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I am quite new to image processing and would like to produce an array that stores 10 images. After which I would like to run a for loop through some code that identifies some properties of the images, specifically the surface area of a biological specimen, which then spits out an array containing 10 areas.

Below is what I have managed to scrap up so far, and this is the ensuing error message:

??? Index exceeds matrix dimensions.

Error in ==> Testing1 at 14
    nova(i).img = imread([myDir B(i).name]);

Below is the code I've been working on so far:

my_Dir = 'AC04/';
ext_img='*.jpg';

B = dir([my_Dir ext_img]);
nfile = max(size(B));

nova = zeros(1,nfile);

for i = 1:nfile
    nova(i).img = imread([myDir B(i).name]);
end

areaarray = zeros(1,nfile);

for k = 1:nfile

[nova(k), threshold] = edge(nova(k), 'sobel');
.
.
.
.%code in this area is irrelevant to the problem I think%
.
.
.
areaarray(k) = bwarea(BWfinal);

end

areaarray
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1 Answer 1

There are few ways you could store an image in a kind of an array structure in Matlab. You could use array of structs. In that case you could do as you did:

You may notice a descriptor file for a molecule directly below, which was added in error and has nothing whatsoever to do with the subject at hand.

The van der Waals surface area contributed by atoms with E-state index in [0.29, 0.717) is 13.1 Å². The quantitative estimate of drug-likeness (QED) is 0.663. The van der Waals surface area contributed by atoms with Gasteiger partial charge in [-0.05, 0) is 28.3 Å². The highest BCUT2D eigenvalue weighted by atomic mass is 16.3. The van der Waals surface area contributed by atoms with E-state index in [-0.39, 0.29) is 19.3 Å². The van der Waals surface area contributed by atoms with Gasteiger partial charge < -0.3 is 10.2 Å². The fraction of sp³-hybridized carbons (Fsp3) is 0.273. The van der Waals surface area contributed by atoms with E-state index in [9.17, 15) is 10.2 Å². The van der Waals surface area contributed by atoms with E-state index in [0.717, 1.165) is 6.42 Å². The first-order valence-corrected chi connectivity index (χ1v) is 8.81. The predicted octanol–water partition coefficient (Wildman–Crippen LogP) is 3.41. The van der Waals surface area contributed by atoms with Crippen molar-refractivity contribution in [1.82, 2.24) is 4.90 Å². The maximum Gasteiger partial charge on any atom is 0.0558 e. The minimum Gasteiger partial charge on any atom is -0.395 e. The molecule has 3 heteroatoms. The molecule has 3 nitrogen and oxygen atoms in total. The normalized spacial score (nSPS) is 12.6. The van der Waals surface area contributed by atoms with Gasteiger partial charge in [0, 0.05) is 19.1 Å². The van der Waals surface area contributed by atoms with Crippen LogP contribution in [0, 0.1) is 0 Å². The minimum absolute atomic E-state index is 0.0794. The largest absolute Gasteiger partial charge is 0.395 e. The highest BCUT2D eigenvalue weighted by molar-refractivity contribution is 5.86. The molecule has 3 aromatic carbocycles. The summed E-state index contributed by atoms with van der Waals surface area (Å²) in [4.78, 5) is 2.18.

nova(i).img = imread([myDir B(i).name]);

You access first image with nova(1).img, second one with nova(2).img etc.


Other way to do it is to use cell array (similar to arrays but are more flexible in the sense that members could be of the different type):

nova{i} = imread([myDir B(i).name]);

You access first image with nova{1}, second one with nova{2} etc.


[ IMPORTANT ] In both cases you should remove this line from code:

nova = zeros(1,nfile);

I suppose you've tried to pre-allocate memory for images, and since you're beginner I advise you not to be concerned with it. It is an optimization concern to be addressed if you come across some performance issues - and if you don't come across them, take advantage of Matlab's automatic memory (re)allocation.

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